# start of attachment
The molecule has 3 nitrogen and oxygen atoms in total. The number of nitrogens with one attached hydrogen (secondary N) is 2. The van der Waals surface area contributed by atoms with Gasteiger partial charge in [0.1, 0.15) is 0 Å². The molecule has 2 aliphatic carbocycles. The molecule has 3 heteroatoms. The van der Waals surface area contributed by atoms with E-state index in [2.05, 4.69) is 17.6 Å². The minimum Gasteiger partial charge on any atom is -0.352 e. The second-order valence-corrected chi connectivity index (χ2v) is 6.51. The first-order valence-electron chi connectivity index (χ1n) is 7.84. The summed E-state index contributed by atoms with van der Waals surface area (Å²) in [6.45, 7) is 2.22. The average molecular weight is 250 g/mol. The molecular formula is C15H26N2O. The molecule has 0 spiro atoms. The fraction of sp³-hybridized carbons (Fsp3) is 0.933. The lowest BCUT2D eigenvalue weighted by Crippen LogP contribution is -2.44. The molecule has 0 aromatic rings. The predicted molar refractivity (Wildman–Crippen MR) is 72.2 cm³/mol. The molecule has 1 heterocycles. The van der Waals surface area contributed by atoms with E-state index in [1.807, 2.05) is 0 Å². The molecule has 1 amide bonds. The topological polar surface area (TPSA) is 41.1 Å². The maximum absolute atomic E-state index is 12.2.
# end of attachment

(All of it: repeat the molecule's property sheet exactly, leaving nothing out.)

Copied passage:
The molecule has 3 nitrogen and oxygen atoms in total. The number of nitrogens with one attached hydrogen (secondary N) is 2. The van der Waals surface area contributed by atoms with Gasteiger partial charge in [0.1, 0.15) is 0 Å². The molecule has 2 aliphatic carbocycles. The molecule has 3 heteroatoms. The van der Waals surface area contributed by atoms with E-state index in [2.05, 4.69) is 17.6 Å². The minimum Gasteiger partial charge on any atom is -0.352 e. The second-order valence-corrected chi connectivity index (χ2v) is 6.51. The first-order valence-electron chi connectivity index (χ1n) is 7.84. The summed E-state index contributed by atoms with van der Waals surface area (Å²) in [6.45, 7) is 2.22. The average molecular weight is 250 g/mol. The molecular formula is C15H26N2O. The molecule has 0 spiro atoms. The fraction of sp³-hybridized carbons (Fsp3) is 0.933. The lowest BCUT2D eigenvalue weighted by Crippen LogP contribution is -2.44. The molecule has 0 aromatic rings. The predicted molar refractivity (Wildman–Crippen MR) is 72.2 cm³/mol. The molecule has 1 heterocycles. The van der Waals surface area contributed by atoms with E-state index in [1.807, 2.05) is 0 Å². The molecule has 1 amide bonds. The topological polar surface area (TPSA) is 41.1 Å². The maximum absolute atomic E-state index is 12.2.